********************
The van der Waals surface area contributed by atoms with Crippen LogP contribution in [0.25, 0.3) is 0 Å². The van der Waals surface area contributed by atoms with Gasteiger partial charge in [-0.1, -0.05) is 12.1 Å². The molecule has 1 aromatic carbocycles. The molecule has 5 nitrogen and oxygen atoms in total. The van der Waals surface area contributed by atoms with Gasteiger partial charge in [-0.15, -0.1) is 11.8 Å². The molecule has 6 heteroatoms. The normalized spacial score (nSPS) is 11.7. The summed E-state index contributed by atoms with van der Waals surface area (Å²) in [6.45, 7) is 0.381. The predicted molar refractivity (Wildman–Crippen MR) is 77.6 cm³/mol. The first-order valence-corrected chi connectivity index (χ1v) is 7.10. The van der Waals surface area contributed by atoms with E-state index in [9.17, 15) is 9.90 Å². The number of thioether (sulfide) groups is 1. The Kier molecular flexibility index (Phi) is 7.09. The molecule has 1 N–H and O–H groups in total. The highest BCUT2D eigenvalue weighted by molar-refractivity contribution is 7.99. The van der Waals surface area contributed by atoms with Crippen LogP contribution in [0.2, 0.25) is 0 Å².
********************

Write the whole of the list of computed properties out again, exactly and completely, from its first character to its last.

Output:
The van der Waals surface area contributed by atoms with Crippen LogP contribution in [0.25, 0.3) is 0 Å². The van der Waals surface area contributed by atoms with Gasteiger partial charge in [-0.1, -0.05) is 12.1 Å². The molecule has 1 aromatic carbocycles. The molecule has 5 nitrogen and oxygen atoms in total. The van der Waals surface area contributed by atoms with Gasteiger partial charge in [-0.15, -0.1) is 11.8 Å². The molecule has 6 heteroatoms. The normalized spacial score (nSPS) is 11.7. The summed E-state index contributed by atoms with van der Waals surface area (Å²) in [6.45, 7) is 0.381. The predicted molar refractivity (Wildman–Crippen MR) is 77.6 cm³/mol. The first-order valence-corrected chi connectivity index (χ1v) is 7.10. The van der Waals surface area contributed by atoms with E-state index in [9.17, 15) is 9.90 Å². The number of thioether (sulfide) groups is 1. The Kier molecular flexibility index (Phi) is 7.09. The molecule has 1 N–H and O–H groups in total. The highest BCUT2D eigenvalue weighted by molar-refractivity contribution is 7.99. The van der Waals surface area contributed by atoms with Crippen LogP contribution in [0.2, 0.25) is 0 Å².